Submissions: Your Feedback

Submissions from people and organisations who have agreed to have their feedback published are provided below.

The views expressed in these submissions belong to their authors. The National Indigenous Australians Agency reserved the right not to publish submissions, or parts of submissions, that include, for example, material that is offensive, racist, potentially defamatory, personal information, is a copy of previously provided materials, or does not relate to the consultation process.

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Submission Number
Scott Williams
Submission date
Main Submission Automated Transcript

To Co-Design Body,

I am a graduate of classics from the University of Queensland and and an English teacher in Melbourne. As
someone who studies Greek and Latin, and teaches English, I understand the value of languages as vehicles of
culture. These three languages—Greek, Latin, and English—have all been languages of empire. In my studies, I
have come to understand how easily the language of empire can destroy native tongues, and what cultural loss
this entails. Native languages are a precious thing, and by way of an exemplar we Australians can look to the
way Māori languages are increasingly incorporated into New Zealand schooling and government bodies.

Of course, we must also learn to appreciate other Indigenous cultural treasures: important Aboriginal and Torres
Strait Islander sacred sites and relics are regularly destroyed with disregard to their significance. So too must we
acknowledge those parts of our history that bring mourning rather than pride: many First Nations communities
are still suffering and dealing with the aftermath of intergenerational trauma and massacre sites are not properly
monumentalised and mourned. The 26 January cannot be a day of celebration for all Australians when it marks
the beginning of two hundred years of pain, violence, and loss for its Indigenous inhabitants.

Changes cannot be effected while decision-making situations that directly affected Aboriginal and Torres Strait
Islander Peoples, Aboriginal and Torres Strait Islander Peoples’ Voices are the ones that frustratingly are
silenced and dismissed. The policy makers are not the end users. It is unfortunate that Aboriginal and Torres
Strait Islander People’s issues have been tossed around like a “political football”, and the government often
‘does things to’ rather than with these communities. This is why I fully support the Uluru Statement. It makes
sense for Aboriginal and Torres Strait Islander Peoples to have a Voice in the laws of the Parliament, policies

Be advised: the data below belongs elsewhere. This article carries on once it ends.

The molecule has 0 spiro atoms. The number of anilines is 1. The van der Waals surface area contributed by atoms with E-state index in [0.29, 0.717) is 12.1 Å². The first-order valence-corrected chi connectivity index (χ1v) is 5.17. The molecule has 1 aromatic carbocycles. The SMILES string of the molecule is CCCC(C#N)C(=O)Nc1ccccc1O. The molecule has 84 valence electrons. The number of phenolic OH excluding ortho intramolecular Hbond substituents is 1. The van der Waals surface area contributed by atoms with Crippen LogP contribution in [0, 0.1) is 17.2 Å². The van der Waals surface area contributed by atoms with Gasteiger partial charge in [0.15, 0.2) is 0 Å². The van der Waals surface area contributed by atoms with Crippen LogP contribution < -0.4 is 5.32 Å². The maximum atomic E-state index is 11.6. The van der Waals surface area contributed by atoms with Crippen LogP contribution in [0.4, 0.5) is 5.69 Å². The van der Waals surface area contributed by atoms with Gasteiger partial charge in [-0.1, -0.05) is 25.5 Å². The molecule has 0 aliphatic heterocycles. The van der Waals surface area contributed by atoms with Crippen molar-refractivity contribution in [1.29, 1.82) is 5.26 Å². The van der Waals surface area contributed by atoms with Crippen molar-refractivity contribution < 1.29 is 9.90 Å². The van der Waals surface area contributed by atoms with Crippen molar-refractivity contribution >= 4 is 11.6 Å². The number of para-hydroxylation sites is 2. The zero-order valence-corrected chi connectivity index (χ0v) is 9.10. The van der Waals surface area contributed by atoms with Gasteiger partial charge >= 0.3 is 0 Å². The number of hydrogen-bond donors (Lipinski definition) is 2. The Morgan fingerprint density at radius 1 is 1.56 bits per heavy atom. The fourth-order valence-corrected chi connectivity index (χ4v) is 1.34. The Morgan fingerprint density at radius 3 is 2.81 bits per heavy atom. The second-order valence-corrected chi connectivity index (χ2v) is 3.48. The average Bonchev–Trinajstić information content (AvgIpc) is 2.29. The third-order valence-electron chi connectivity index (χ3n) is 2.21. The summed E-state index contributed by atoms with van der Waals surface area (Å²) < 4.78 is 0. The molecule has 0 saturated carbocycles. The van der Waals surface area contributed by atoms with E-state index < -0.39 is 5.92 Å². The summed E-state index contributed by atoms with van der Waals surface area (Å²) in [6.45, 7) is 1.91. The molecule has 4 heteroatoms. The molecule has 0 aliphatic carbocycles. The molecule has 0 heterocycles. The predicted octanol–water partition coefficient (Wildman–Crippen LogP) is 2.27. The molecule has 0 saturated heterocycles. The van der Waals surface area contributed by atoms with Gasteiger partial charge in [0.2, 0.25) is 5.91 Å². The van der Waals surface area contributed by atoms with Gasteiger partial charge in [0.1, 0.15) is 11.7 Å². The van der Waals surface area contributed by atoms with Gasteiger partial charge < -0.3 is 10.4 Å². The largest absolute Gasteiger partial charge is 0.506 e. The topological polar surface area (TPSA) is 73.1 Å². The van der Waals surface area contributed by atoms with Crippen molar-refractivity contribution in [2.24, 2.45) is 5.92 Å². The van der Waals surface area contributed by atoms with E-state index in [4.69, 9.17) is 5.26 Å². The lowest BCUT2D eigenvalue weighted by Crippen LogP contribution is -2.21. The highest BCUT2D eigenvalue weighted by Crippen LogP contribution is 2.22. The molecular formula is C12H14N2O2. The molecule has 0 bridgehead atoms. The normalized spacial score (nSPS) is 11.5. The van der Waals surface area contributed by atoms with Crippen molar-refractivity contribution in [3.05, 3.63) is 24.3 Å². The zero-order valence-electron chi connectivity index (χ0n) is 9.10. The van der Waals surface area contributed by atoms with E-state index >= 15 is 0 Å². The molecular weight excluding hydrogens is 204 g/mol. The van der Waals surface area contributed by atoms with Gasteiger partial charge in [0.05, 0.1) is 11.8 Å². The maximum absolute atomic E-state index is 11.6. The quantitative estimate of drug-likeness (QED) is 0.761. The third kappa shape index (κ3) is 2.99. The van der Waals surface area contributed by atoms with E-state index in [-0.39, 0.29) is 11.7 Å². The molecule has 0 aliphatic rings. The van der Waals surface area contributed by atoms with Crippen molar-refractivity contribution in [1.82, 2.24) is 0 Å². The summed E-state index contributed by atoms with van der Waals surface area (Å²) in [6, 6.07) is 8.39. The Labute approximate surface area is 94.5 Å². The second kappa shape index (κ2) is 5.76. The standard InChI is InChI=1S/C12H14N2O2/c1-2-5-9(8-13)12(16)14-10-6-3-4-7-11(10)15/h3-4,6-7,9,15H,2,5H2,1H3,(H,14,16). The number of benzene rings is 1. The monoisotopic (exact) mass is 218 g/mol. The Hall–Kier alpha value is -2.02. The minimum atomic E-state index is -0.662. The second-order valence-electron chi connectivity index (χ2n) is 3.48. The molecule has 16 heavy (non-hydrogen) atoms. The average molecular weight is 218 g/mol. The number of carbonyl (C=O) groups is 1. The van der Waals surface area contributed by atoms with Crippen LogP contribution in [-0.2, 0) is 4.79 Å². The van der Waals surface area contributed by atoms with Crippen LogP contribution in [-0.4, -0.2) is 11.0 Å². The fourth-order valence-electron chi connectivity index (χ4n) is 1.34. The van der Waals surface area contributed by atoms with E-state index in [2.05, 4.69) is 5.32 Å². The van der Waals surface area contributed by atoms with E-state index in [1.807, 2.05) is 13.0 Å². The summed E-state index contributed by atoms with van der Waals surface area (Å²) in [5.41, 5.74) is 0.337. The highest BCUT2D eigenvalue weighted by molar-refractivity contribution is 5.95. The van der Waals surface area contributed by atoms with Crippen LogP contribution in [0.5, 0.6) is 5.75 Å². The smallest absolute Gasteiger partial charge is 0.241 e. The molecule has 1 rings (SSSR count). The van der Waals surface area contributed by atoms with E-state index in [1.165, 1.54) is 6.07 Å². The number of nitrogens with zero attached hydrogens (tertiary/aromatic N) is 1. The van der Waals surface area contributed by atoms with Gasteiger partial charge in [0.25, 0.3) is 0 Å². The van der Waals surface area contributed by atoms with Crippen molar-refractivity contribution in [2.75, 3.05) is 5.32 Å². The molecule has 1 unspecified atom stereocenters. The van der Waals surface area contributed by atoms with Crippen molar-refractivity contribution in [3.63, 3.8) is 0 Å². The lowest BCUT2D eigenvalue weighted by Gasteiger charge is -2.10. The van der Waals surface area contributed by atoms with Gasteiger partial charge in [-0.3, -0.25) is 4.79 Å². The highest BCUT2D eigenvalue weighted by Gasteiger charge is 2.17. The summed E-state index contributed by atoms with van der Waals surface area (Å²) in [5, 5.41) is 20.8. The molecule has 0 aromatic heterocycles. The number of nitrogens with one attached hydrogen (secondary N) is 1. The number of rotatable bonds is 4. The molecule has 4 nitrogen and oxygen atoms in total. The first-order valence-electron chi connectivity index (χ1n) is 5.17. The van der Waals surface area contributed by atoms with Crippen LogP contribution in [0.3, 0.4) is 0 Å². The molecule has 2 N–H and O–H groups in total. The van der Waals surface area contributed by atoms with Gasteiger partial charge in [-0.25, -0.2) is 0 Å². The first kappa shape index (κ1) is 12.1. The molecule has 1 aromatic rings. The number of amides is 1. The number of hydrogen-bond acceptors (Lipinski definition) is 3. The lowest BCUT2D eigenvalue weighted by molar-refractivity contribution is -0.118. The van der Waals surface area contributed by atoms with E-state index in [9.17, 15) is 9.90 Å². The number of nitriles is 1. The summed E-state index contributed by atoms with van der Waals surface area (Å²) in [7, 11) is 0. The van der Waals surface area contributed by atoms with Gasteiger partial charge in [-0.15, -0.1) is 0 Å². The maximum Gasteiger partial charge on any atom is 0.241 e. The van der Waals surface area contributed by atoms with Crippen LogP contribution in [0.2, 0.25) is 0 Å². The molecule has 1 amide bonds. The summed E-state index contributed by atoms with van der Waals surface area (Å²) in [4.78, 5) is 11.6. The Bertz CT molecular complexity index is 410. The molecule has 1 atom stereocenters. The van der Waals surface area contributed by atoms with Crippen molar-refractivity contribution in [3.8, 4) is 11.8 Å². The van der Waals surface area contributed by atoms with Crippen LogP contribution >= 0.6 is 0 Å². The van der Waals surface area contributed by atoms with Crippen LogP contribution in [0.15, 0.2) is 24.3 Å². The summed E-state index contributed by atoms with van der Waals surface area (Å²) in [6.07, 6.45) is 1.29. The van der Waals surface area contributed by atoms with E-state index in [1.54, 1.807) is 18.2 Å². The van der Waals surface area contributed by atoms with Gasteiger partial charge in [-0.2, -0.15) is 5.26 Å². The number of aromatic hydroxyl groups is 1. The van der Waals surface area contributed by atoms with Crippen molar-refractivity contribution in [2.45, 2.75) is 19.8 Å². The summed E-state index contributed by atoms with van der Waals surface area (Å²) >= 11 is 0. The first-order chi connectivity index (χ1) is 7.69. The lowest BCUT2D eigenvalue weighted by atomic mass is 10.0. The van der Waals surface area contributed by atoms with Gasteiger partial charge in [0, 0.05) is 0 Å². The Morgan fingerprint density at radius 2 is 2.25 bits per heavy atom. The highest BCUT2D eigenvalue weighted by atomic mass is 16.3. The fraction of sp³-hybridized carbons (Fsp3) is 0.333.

and Australian Government decisions that affect them. It makes sense to devise a system where Aboriginal and
Torres Strait Islander people and their communities can work in true partnership with government.

I write to support the three key positions of the National Voice. Firstly, I hold the government accountable to
honouring its election commitment to a referendum once a model for the Voice has been settled. Secondly, I
urge the Government to enable legislation for the Voice to be passed after a referendum has been held in the
next term of Parliament. Otherwise, all this work would have been for nothing. Thirdly, I support a membership
model for the National Voice that must ensure previously unheard Aboriginal and Torres Strait Islander people
to have the same chance of being selected as established leadership figures.

The Voice is a turning point for the relationship between the Australian government, the Australian public, and
First Nations People. The desire by Aboriginal and Torres Strait Islander Peoples to have a greater say in the
laws of the Parliament, policies and Australian Government decisions that affect them is a desire that I support
as well. The Uluru Statement and Interim Voice report is balanced, well researched and aims for longevity and
inter-generational benefits, rather than short-term gains. The open discussion and emphasis on dialogue,
partnership, and collaboration is refreshing and rational. The observations that there is no one-size fits all model
addresses a key systemic flaw which often causes repetition of the same mistakes and problems. Most
importantly it is clear that it was written with people at its heart. This is good governance. This is something I
want to get behind. This is something to be proud of.

Australia is blessed with abundant resources and natural beauty, but this lucky bounty was provided by the
millennia of careful land management of pre-existing Indigenous Australian civilisations and culture.
Enshrining a Voice into our constitution as described by the Uluru Statement is the only way that we can grow
into a mature nation, and learn to balance its past, present and future; and honour its rich dual parentage and
inheritance. I support the National Voice to collaborate, walk and decide together.

Thank you,

Scott Williams



We acknowledge the Traditional Owners and custodians of country throughout Australia and their continuing connection to land, waters and community. We pay our respects to the people, the cultures and the Elders past, present and emerging.